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Found 4 results

  1. In Prisoners Of Geography, Tim Marshall sets out to explain world politics in terms of geopolitics – that is, that nations are almost compelled by the physical attributes of their landscape to behave in certain ways. Thus, we are presented with a Russia that will always want to have a buffer of conquered states to the west where flat plains leave it vulnerable; South America will always be poor because the landscape lacks natural harbours and navigable rivers; and the interconnected rivers but high mountain ranges made it inevitable that Europe would become a trading zone divided by many langu
  2. Dear BGO Members, I write to draw your attention to my eBook, ‘The Evidence of Our Senses’: Language, Belief and Britain’s Great War. The book is the product of a student of English literature whose interest, in postgraduate years, turned more specifically to history and the relationships between language, patterns of thought and decision-making. The book examines the confection of a British sense of national identity during the second half of the nineteenth century and relates this to the illogicality and irrationality of the British decision to intervene in t
  3. The Blunders of our Governments promises much but delivers short. Aside from a brief opening to say that broadly the Governments of the UK have achieved good things, the book launches into a list of "blunders", defined carefully to distinguish them from judgement calls that turned out to be incorrect. Blunders, essentially, are mistakes that should have been avoidable. Each blunder is set out in some detail, with an overall feel of political dispassion. The focus os on what happened, rather than who did what. It promises that the blunders will be examined in later chapters to discover why thi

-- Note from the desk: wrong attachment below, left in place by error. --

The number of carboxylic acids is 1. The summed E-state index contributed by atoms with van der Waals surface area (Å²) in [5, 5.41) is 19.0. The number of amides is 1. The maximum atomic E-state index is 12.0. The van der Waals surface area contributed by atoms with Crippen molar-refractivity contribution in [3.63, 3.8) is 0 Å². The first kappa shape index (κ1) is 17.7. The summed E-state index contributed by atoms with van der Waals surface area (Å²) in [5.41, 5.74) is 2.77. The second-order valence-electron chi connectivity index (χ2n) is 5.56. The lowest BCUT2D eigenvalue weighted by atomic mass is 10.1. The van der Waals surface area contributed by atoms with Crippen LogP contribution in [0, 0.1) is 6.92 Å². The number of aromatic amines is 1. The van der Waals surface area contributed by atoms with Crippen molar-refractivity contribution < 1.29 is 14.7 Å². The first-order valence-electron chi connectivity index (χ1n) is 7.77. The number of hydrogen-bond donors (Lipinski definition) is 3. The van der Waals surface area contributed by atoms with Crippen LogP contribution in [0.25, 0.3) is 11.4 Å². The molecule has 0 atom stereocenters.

4. G. K. Chesterton’s ‘The Napolean of Notting Hill’ was one of those free books that I downloaded in the first enthusiastic flush of having a Kindle. I enjoyed ‘A Man called Thursday’ a while back so decided to give this a go. For me, it didn’t measure up to ‘A Man Called Thursday’ but it has its place in time. Written in 1904, Chesterton set the book in the future, in 1984. He is reputed to have given George Orwell (Eric Blair) a break by publishing an essay in in his magazine. Most of us are familiar with Orwell’s 1984. Chesterton’s future, though, includes no major technological diffe
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